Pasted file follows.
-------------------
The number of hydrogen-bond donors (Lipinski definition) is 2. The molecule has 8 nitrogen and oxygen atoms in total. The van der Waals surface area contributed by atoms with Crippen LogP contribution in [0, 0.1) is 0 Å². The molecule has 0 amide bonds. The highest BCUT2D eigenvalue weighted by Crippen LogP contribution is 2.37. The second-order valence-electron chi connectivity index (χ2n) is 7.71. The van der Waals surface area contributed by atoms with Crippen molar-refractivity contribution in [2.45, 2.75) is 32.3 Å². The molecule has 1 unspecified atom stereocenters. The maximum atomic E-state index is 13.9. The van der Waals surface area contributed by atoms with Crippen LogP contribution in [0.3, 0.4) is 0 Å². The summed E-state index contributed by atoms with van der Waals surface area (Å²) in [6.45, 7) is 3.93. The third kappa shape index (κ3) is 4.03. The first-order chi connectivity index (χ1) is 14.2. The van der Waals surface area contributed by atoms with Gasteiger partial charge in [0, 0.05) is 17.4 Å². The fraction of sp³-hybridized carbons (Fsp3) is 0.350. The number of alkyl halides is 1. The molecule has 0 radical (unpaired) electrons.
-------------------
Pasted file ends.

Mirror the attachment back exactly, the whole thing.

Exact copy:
The number of hydrogen-bond donors (Lipinski definition) is 2. The molecule has 8 nitrogen and oxygen atoms in total. The van der Waals surface area contributed by atoms with Crippen LogP contribution in [0, 0.1) is 0 Å². The molecule has 0 amide bonds. The highest BCUT2D eigenvalue weighted by Crippen LogP contribution is 2.37. The second-order valence-electron chi connectivity index (χ2n) is 7.71. The van der Waals surface area contributed by atoms with Crippen molar-refractivity contribution in [2.45, 2.75) is 32.3 Å². The molecule has 1 unspecified atom stereocenters. The maximum atomic E-state index is 13.9. The van der Waals surface area contributed by atoms with Crippen LogP contribution in [0.3, 0.4) is 0 Å². The summed E-state index contributed by atoms with van der Waals surface area (Å²) in [6.45, 7) is 3.93. The third kappa shape index (κ3) is 4.03. The first-order chi connectivity index (χ1) is 14.2. The van der Waals surface area contributed by atoms with Gasteiger partial charge in [0, 0.05) is 17.4 Å². The fraction of sp³-hybridized carbons (Fsp3) is 0.350. The number of alkyl halides is 1. The molecule has 0 radical (unpaired) electrons.